When Bison turns a .y file into a y.tab.c, it removes any license
header from the .y file, and asserts its own license over the file
(which comes from the parser skeleton).

It says that the entire file is free software redistributed
under terms of the GPL (with a dubious exception that it may be
combined with any program, as long as it isn't a parser generator
using it as a skeleton).

The y.tab.c file is a derived work of the .y file. It may contain large
amounts of verbatim code copied from the .y, and of course it
contains parser tables which are derivatives of the grammar.

Removing its copyright and license notices is fair: after all,
source code copyright notices don't propagate into .o object files
either, right?

*Replacing* the copyright notice to assert another one isn't appropriate,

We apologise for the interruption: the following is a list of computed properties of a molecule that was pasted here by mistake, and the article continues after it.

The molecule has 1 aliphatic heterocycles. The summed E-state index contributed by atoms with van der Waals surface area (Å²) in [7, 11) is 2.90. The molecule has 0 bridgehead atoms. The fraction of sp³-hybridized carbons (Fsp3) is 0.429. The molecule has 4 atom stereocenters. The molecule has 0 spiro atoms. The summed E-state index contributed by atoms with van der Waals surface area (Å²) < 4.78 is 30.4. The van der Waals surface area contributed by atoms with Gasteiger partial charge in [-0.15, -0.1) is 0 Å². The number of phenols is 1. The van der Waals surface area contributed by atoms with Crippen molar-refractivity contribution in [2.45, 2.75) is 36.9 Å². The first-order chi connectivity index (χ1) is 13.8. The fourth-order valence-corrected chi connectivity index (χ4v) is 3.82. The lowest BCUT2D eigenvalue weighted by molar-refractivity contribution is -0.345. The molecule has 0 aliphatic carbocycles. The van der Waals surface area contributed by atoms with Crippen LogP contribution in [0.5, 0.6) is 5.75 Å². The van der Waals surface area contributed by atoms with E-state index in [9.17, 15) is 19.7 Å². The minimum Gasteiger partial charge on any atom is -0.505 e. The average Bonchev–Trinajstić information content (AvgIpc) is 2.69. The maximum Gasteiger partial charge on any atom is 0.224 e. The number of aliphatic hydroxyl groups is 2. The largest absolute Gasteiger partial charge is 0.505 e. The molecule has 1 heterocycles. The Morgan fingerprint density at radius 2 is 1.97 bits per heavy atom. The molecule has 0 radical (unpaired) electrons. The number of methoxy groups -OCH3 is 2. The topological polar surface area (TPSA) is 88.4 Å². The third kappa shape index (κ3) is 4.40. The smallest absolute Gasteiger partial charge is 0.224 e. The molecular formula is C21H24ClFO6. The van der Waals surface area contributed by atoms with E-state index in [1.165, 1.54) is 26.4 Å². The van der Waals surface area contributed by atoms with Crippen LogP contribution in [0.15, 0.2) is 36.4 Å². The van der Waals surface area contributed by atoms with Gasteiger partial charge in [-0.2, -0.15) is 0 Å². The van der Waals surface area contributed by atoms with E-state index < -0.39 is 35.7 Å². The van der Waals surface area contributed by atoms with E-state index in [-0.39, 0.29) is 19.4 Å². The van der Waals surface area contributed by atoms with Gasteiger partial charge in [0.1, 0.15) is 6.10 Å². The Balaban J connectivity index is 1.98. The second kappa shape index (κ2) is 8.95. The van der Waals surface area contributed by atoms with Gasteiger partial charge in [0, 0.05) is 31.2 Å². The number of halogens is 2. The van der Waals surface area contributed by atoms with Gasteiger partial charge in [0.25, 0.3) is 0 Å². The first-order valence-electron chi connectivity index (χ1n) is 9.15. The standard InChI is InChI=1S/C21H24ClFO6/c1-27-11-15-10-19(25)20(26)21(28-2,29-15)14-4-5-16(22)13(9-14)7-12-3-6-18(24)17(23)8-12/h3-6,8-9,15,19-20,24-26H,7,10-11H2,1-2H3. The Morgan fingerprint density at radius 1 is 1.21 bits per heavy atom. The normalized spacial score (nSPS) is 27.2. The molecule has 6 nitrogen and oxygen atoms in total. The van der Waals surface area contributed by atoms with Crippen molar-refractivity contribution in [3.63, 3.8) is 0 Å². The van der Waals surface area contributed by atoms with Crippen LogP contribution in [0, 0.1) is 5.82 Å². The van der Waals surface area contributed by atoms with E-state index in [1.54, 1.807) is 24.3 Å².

The skeletons of a parser generator tool, if that tool is intended
for making legally unencumbered programs (no redistribution restrictions,
royalties or any other baggage), then those skeletons should themselves
be free of any licensing.

There is basically reasonable way for a y.tab.c file to carry
any legal assertions inherited from the Bison generator; the tool should
spit out code without any copyright notices.

When I make a "file.s" file using "gcc -s file.c", I don't see any
copyright in there, even though the instructions came from insn
templates which came from some GPL-ed file in gcc.

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